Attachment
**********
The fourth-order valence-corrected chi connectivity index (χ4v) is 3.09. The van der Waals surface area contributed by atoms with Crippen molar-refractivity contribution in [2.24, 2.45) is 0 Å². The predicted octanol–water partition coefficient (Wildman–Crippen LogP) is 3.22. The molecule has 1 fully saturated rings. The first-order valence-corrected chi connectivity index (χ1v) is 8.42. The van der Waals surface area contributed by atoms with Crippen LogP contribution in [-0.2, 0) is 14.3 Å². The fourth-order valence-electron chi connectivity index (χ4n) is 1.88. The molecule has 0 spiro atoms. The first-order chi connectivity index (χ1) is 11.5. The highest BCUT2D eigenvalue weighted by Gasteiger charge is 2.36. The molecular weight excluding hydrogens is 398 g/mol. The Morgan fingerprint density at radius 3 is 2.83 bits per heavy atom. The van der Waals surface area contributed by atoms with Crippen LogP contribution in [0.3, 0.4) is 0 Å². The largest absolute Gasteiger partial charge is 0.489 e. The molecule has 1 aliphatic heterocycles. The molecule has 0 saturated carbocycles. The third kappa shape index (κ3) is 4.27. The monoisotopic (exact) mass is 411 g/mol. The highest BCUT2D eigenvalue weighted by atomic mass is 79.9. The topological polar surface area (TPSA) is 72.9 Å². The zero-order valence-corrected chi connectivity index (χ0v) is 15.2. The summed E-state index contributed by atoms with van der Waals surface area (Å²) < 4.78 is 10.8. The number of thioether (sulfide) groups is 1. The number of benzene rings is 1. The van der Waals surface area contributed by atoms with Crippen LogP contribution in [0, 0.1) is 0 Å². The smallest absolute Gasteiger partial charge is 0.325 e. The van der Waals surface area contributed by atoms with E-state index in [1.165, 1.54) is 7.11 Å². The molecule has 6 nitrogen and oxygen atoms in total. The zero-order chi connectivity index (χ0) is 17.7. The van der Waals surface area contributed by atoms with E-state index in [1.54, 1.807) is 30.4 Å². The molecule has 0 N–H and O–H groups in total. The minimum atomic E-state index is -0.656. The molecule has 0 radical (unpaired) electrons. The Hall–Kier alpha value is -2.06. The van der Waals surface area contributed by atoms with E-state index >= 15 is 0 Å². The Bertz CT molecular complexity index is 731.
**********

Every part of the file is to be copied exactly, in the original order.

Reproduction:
The fourth-order valence-corrected chi connectivity index (χ4v) is 3.09. The van der Waals surface area contributed by atoms with Crippen molar-refractivity contribution in [2.24, 2.45) is 0 Å². The predicted octanol–water partition coefficient (Wildman–Crippen LogP) is 3.22. The molecule has 1 fully saturated rings. The first-order valence-corrected chi connectivity index (χ1v) is 8.42. The van der Waals surface area contributed by atoms with Crippen LogP contribution in [-0.2, 0) is 14.3 Å². The fourth-order valence-electron chi connectivity index (χ4n) is 1.88. The molecule has 0 spiro atoms. The first-order chi connectivity index (χ1) is 11.5. The highest BCUT2D eigenvalue weighted by Gasteiger charge is 2.36. The molecular weight excluding hydrogens is 398 g/mol. The Morgan fingerprint density at radius 3 is 2.83 bits per heavy atom. The van der Waals surface area contributed by atoms with Crippen LogP contribution in [0.3, 0.4) is 0 Å². The largest absolute Gasteiger partial charge is 0.489 e. The molecule has 1 aliphatic heterocycles. The molecule has 0 saturated carbocycles. The third kappa shape index (κ3) is 4.27. The monoisotopic (exact) mass is 411 g/mol. The highest BCUT2D eigenvalue weighted by atomic mass is 79.9. The topological polar surface area (TPSA) is 72.9 Å². The zero-order valence-corrected chi connectivity index (χ0v) is 15.2. The summed E-state index contributed by atoms with van der Waals surface area (Å²) < 4.78 is 10.8. The number of thioether (sulfide) groups is 1. The number of benzene rings is 1. The van der Waals surface area contributed by atoms with Crippen LogP contribution in [0, 0.1) is 0 Å². The smallest absolute Gasteiger partial charge is 0.325 e. The van der Waals surface area contributed by atoms with E-state index in [1.165, 1.54) is 7.11 Å². The molecule has 6 nitrogen and oxygen atoms in total. The zero-order chi connectivity index (χ0) is 17.7. The van der Waals surface area contributed by atoms with E-state index in [1.54, 1.807) is 30.4 Å². The molecule has 0 N–H and O–H groups in total. The minimum atomic E-state index is -0.656. The molecule has 0 radical (unpaired) electrons. The Hall–Kier alpha value is -2.06. The van der Waals surface area contributed by atoms with E-state index >= 15 is 0 Å². The Bertz CT molecular complexity index is 731.